Thursday, July 22, 2010

Battle of Massard Prairie - Fort Smith New Era of July 30, 1864

Note: Next Tuesday will mark the 146th anniversary of the Battle of Massard Prairie at Fort Smith, Arkansas. Over the next few days, I will be posting a series of accounts of the battle that appeared in newspapers, both North and South, in the days and weeks following the engagement. If you are interested in reading more, my book on the battle can be ordered on this page. You can also visit my webpages on Massard Prairie at

Fort Smith New Era (Unionist)
July 30, 1864


Last Wednesday, July 27th, about sunrise a strong force of rebels under Geneal Gano, consisting of the 30th, and part of the 31st regiments Texas Cavalry, Col. Well's battalion, and Folsom's and Walker's regiments of Choctaws of Cooper's brigade, in all, about two thousand men, made an attack upon a battalion of the 6th Kansas cavalry, numbering about 200 men and commanded by Maj. Mefford of that regiment on Mazard prairie, about seven miles from town.

Our men fought most heroically against overwhelming odds, retreating slowly towards town and contending every inch of ground. They were however, at last completely surrounded and overpowered and a number taken prisoners, among whom were Maj. Mefford and Lt. De Friese. Ten of our men were killed, 15 wounded; the rest fought their way through.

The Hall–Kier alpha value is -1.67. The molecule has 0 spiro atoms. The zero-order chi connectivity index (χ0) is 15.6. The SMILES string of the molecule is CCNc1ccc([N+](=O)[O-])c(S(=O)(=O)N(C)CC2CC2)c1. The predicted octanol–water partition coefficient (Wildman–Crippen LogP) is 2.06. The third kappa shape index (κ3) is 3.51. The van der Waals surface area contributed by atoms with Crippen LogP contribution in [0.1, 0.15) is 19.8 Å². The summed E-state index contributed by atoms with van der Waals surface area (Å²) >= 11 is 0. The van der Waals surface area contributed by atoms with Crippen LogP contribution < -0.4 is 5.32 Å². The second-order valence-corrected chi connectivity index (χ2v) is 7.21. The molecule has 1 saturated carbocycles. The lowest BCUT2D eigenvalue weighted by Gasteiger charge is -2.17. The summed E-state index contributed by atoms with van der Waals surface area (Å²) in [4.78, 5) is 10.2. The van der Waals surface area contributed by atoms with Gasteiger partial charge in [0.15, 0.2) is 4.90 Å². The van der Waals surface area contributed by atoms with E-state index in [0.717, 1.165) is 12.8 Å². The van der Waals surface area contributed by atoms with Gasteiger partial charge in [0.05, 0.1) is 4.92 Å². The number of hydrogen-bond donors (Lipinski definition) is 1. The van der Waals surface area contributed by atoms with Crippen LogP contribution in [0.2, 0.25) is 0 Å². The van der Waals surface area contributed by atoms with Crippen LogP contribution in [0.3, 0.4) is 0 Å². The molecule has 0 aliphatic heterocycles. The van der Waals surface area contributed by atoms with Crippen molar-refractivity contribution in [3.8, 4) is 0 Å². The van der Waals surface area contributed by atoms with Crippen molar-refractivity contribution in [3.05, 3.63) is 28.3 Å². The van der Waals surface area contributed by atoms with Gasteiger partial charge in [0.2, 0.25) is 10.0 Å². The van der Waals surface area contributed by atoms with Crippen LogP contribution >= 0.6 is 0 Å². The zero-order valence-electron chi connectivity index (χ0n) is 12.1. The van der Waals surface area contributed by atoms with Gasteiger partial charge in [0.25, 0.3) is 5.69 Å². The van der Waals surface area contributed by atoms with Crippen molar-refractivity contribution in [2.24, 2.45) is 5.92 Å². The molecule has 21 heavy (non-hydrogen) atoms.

The rebels lost 12 killed and 20 wounded.

As soon as the news of the attack reached Headquarters, Col. Judson, 6th Kans. Cav., hastened to the scene of the action with a mounted force, but found that the enemy had left an hour and a half before his arrival. He pursued him five miles across the mountain, ascertaining that he had nothing except the prisoners and what could be carried away on horses. The Colonel then halted and sent five scouts forward until they came up with the enemy's rear, which they reached about 3 o'clock p.m., near the crossing of the Poteau, about ten miles from the camp. The colonel then returned to the camp and found that the enemy had burned about three fourths of the camp and had left in a great hurry, leaving large quantities of Quartermaster's stores and transportation unharmed.

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